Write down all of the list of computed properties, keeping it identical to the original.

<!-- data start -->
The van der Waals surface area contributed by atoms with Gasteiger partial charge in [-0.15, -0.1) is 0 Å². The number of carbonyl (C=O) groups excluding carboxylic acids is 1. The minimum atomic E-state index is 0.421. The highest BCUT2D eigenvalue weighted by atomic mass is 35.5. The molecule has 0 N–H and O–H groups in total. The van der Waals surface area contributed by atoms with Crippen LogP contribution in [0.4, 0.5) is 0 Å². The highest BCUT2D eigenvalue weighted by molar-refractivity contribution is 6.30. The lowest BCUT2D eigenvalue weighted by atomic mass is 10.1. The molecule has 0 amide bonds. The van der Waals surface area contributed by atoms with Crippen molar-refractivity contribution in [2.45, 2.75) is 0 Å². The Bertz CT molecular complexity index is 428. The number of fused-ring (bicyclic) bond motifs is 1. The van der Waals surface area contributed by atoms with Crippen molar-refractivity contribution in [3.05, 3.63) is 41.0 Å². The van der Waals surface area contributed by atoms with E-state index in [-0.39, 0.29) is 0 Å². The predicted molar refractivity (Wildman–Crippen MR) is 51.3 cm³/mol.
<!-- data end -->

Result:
The van der Waals surface area contributed by atoms with Gasteiger partial charge in [-0.15, -0.1) is 0 Å². The number of carbonyl (C=O) groups excluding carboxylic acids is 1. The minimum atomic E-state index is 0.421. The highest BCUT2D eigenvalue weighted by atomic mass is 35.5. The molecule has 0 N–H and O–H groups in total. The van der Waals surface area contributed by atoms with Crippen LogP contribution in [0.4, 0.5) is 0 Å². The highest BCUT2D eigenvalue weighted by molar-refractivity contribution is 6.30. The lowest BCUT2D eigenvalue weighted by atomic mass is 10.1. The molecule has 0 amide bonds. The van der Waals surface area contributed by atoms with Crippen molar-refractivity contribution in [2.45, 2.75) is 0 Å². The Bertz CT molecular complexity index is 428. The number of fused-ring (bicyclic) bond motifs is 1. The van der Waals surface area contributed by atoms with Crippen molar-refractivity contribution in [3.05, 3.63) is 41.0 Å². The van der Waals surface area contributed by atoms with E-state index in [-0.39, 0.29) is 0 Å². The predicted molar refractivity (Wildman–Crippen MR) is 51.3 cm³/mol.